After much hype and anticipation, Jawa Motorcycles has launched three models in India, with prices starting from Rs 1.55 lakh (ex-Delhi)
Styling remains true to the design heritage of classic Jawa motorcycles.
Single-channel ABS available as standard.
Three models unveiled, including a factory custom named Perak.
Jawa Perak (Bobber) to go on sale later. Gets a more powerful motor.
The Classic version, called simply Jawa, is priced at Rs 1.64 lakh (ex-Delhi), and looks like a bike that’s come straight from the 70’s. Rather than creating a modern interpretation, the company has worked towards making the bike look as close to the original as possible.
It gets large mudguards that covers most of the spoked wheels, a two-tone fuel tank with lots of chrome accents and an airbox that’s shaped to look like the unit seen on the original Jawa 350 that was sold in India between 1970s and the 80s. The retro-themed classic design can also be seen from the classic-looking fork shrouds extending all the way up to the instrument console like the old Jawas.
The Jawa 42, priced at Rs 1.55 lakh (ex-Delhi), gets a flatter set of handlebars for a sportier riding stance. The Jawa 42 gets similar design traits as the Classic model except for the blacked out front forks, an offset intrument cosole and a round halogen headlamp.
Jawa also showcased a factory custom called the Perak, a Bobber style version priced at Rs 1.89 lakh ex-Delhi. The Perak is powered by a bigger displacement 334cc, liquid-cooled, single-cylider DOHC engine that develops 30.4PS and 31Nm.
The Jawa and Jawa 42 are powered by the same 293cc, liquid-cooled, single-cylinder motor designed by Classic Legends. However, it does share a few components with Mojo 300's powerplant. It packs in 27PS of power and 28Nm of torque and the folks at Classic Legends claim that the motor provides a generous mid-range with a flat torque curve.
As to how the new Jawa sounds, loyalists and purists will be happy to note that the engineers from Classic Legends have managed to replicate a similar throaty yet brassy grunt on the bike, keeping it true to the original Jawa standards, despite it now being a four-stroke motor.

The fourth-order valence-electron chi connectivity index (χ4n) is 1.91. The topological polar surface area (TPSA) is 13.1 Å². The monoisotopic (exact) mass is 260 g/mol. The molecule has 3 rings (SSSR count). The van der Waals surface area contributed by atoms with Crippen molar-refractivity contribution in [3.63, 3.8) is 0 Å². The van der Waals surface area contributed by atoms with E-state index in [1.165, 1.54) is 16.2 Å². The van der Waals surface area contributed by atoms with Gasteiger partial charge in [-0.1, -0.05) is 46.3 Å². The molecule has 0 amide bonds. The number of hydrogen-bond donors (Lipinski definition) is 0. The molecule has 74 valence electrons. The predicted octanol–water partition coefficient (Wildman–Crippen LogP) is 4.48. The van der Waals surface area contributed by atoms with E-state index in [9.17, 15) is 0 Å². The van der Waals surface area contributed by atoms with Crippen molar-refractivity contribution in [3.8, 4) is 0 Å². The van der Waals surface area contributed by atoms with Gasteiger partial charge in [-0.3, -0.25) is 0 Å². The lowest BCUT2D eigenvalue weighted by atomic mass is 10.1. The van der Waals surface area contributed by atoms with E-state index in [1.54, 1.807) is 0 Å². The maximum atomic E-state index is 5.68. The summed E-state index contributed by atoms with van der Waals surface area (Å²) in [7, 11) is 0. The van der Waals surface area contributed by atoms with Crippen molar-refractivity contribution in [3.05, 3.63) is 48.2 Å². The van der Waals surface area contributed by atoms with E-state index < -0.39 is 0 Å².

Underpinnings include telescopic forks upront and dual shock absorbers with 5-step preload adjustment at the rear. The spoked wheels come wrapped with MRF Nylogrip Zapper C 90/90-18 front and 130/80-17 rear tyres. Braking is managed by 280mm front disc with ABS and a 153mm rear drum brake. Seat height of 765mm means that it's accessible to most riders. The Jawa 300 tips the scales at 170kg (kerb) and has a fuel tank capacity of 14 litres.
It does make business sense to make a modular platform to manufacture different types of motorcycles. Moreover, the mid-capacity segment is witnessing a major boom lately, with multiple brands fighting for market share. Making a 300cc sport and a bobber gives customers a variety of choices, depending on their needs. Dial in Jawa’s history in India and the brand could have a marketing edge too, if done right.
In India, Jawa’s main rival is Royal Enfield. Going by Jawa’s output figures of 27PS/28Nm as opposed to Royal Enfield’s 20PS/28Nm, the bike should outperform Royal Enfield’s 346cc single while offering an equally history-rich retro alternative with better performance to boot. (Read Jawa vs RE Classic 350 spec comparison here)
The Jawa is available in 3 colours - Jawa Black, Jawa Maroon and Jawa Grey. The Jawa 42 though, is available in 6 colours - Hallys Teal, Galactic Green, Starlight Blue, Lumos Lime, Nebula Blue and Comet Red.
Bookings for the Jawa motorcycles have already begun online on jawamotorcycles.com but is restricted to only the Jawa and Jawa 42 for now. The Perak will be available at a later stage. All three bikes will be sold through the 105 Jawa dealerships which will begin operations from 5th December 2018 onwards. Deliveries will begin from the first quarter of 2019 onwards.
Source Name : www.zigwheels.com